• To: w3c-math-erb@w3.org
• Subject: comments solicited on "semantics"
• From: Ron Whitney <RFW@math.ams.org>
• Date: Sun, 14 Apr 1996 13:59:25 -0400 (EDT)
• From RFW@math.ams.org Sun Apr 14 14: 36:58 1996
• Mail-System-Version: <MultiNet-MM(369)+TOPSLIB(158)+PMDF(4.3)@MATH.AMS.ORG>
• Message-Id: <829504765.932602.RFW@MATH.AMS.ORG>

Patrick and I have had some discussions on various aspects of
html-math, and a point on which I think there may be some merit in
general discussion is that of "semantics", as one may understand the
term in relation to mathematical notation.  A full definition isn't
required, but we all anticipate that html-math will feed into various
processors which manipulate the html data in mathematical ways, and
I'd like a somewhat clearer notion of how others here understand the
"semantics" we're trying to capture.  I realize that there may be no
one in the group claiming to capture "full" semantics (whatever that
could mean), but there is clearly an effort to capture something
beyond surface-level notation, and I'm trying to understand more about
what that deeper level is.  And, as in ordinary conversation, I expect
that there will be levels of semantical binding between the "free"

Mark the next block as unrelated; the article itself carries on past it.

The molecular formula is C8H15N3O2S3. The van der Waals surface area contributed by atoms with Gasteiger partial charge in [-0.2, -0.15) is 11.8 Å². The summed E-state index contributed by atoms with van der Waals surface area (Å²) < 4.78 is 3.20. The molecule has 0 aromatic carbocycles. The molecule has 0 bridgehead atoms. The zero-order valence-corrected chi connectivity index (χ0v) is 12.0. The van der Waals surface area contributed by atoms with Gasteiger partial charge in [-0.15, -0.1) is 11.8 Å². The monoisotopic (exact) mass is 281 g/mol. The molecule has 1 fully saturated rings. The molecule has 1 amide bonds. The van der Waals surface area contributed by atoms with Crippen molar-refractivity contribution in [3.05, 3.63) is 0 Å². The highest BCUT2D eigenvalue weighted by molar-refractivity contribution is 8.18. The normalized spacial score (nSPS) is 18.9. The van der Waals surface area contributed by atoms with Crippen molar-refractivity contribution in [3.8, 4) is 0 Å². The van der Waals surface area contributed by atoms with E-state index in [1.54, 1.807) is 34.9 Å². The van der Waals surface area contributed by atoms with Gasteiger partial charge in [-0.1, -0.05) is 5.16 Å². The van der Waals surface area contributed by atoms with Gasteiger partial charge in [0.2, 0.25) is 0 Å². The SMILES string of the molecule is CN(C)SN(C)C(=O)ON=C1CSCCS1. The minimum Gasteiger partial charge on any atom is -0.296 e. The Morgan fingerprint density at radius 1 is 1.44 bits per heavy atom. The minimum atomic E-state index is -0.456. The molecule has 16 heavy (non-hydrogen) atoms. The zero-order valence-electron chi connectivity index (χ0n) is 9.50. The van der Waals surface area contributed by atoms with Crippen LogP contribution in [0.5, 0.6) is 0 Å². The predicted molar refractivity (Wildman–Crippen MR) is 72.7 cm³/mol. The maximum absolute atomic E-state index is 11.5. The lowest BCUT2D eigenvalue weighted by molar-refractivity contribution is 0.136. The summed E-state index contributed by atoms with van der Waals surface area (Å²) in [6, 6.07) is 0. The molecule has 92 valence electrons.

level of abstract notation and the final level at which the notation
is bound sufficiently for the application at hand.

There is a meaning of semantics in connection with, say,
mathematical logic, wherein one develops a "modeling" relationship
between statements in some formal language and the mathematical
structures which carry the same signature as the language.  In a formal
theory of rings, one might say in this connection that the meaning
of "+" is that + corresponds to the addition operator in each of
the rings of the theory.  So we haven't captured one thing, but many
of what we might call the "same" thing.  The "meaning" of the + then lies
in the abstract similarity of the operation across the class of models,
i.e. in the position of + within a formal theory of rings.

(Meanings in mathematicians' minds do tend to jump
among the various models involved and the formal
theories which provide abstract means of unifying many
disparate instances.  Computer algebra systems, in some